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Marquette Wire

The student news site of Marquette University

Marquette Wire

The student news site of Marquette University

Marquette Wire

Ban LED headlights

Within the past few years, there has been a boom in the use of LED car headlights. However, LEDs pose a great hazard to drivers as they can obscure the road in more ways than one.

LED headlights have emerged as a better alternative to halogen headlights since they use less power and have a longer lifespan, but we need to consider the actual complications that humans face rather than the illumination.

Humans are the ones driving the cars, making them responsible for the road safety of both drivers and pedestrians. In my experience, oncoming traffic with LED headlights makes it hard for me to see what’s going on to the point that I have to stare towards the edge of the road instead of focusing on the lane in front of me. 

And don’t get me started on driving in fog. When LED headlights come toward me through mist and fog, I start praying. 

Thankfully oncoming traffic is only passing but that doesn’t stop them from coming up behind you. Now I have pretty bad vision which I correct with contacts and glasses, but my astigmatism really acts up with bright lights. Astigmatism is a curvature of the eye that affects distance vision and, for me, causes lights to blur, streak and overall take up more of the viewing field than is necessary. The brighter the light, the worse my vision.

I absolutely hate when LEDs are reflecting in my rearview mirror and or start flashing in my sideviews. It makes it both impossible to see what’s happening behind me on the road and the reflections make it hard for me to see out the windshield. Not only is that bothersome, but it is genuinely a safety hazard; if I cannot see where I’m going then how am I supposed to follow the rules of the road?

LED headlights, along with high-intensity discharge headlights, emit a light that can be more blue than traditional halogen lights. Blue light is harder for the human eye to withstand because of where it hits the retina.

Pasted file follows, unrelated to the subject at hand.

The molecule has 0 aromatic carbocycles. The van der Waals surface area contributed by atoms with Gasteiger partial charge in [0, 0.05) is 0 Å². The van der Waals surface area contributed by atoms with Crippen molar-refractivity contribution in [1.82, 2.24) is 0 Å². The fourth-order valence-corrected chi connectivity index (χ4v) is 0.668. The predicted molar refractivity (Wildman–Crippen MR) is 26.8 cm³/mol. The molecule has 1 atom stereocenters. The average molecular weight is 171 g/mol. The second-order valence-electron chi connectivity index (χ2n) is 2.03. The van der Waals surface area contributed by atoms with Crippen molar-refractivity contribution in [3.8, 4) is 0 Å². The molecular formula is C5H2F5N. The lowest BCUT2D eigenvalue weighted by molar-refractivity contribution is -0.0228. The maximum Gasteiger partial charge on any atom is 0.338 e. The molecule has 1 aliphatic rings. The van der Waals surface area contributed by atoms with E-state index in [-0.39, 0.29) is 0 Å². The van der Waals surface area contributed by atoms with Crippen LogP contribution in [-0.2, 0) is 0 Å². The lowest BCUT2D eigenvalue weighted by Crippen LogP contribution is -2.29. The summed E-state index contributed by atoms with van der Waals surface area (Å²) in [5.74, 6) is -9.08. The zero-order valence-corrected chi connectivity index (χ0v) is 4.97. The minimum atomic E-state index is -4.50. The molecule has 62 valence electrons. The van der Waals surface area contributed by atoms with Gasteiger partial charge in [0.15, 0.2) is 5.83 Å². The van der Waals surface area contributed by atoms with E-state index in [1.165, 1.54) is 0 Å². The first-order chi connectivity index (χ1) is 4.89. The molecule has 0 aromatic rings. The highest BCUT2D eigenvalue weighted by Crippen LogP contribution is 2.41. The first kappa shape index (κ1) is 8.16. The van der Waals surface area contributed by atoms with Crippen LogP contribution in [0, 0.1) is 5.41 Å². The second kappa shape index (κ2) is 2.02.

These lights elicit stronger complaints and discomfort, particularly from 18 to 24-year-olds. Halogens can emit, at most, 1,500 lumens while LED headlights have been recorded to be upwards of 4,000 lumens. This drastic difference in lighting poses a danger to drivers of all cars but especially lower set sedans. Because they are closer to the ground, the headlights on pickup trucks and SUVs sit higher and shine directly into their windows, a straight beam into a driver’s eyes.

While LEDs have become the next step in headlight technology, there is another option. Adaptive driving beam headlights have grown in popularity in Europe and while brands like Toyota and BMW have started using them, they are not yet widespread in the United States. They were only recently made legal in February 2022, and dealerships are slowly rolling out newer model cars with the lights.

A.D.B. lighting uses sensors and cameras to map the layout of the road and illuminate the surrounding environment without distracting oncoming drivers. A safer option that provides both visibility of the road and won’t interfere with the vision of other operators.

As these lighting options slowly roll out, we need to encourage drivers to switch away from LEDs and either move back to traditional halogen lights or A.D.B. lighting instead. This is a matter of public safety, by changing our headlights we can make our roads safer and protect both drivers and pedestrians.

This story was written by Izzy Fonfara Drewel. She can be reached at [email protected].

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About the Contributor
Izzy Fonfara Drewel, Executive Opinions Editor
Izzy Fonfara Drewel is a junior from Papillion, Nebraska majoring in journalism with a double minor in music and Spanish. This school year she will be serving as the Executive Opinions Editor. In previous years, she made her home on the Arts & Entertainment desk as the Executive Arts & Entertainment Editor. Outside of the Wire, Izzy plays the trumpet in the Marquette University Bands and spends her free time trying new restaurants and playing card games with her friends. She is excited to branch out from A&E and dive into a new experience on the Opinions desk.

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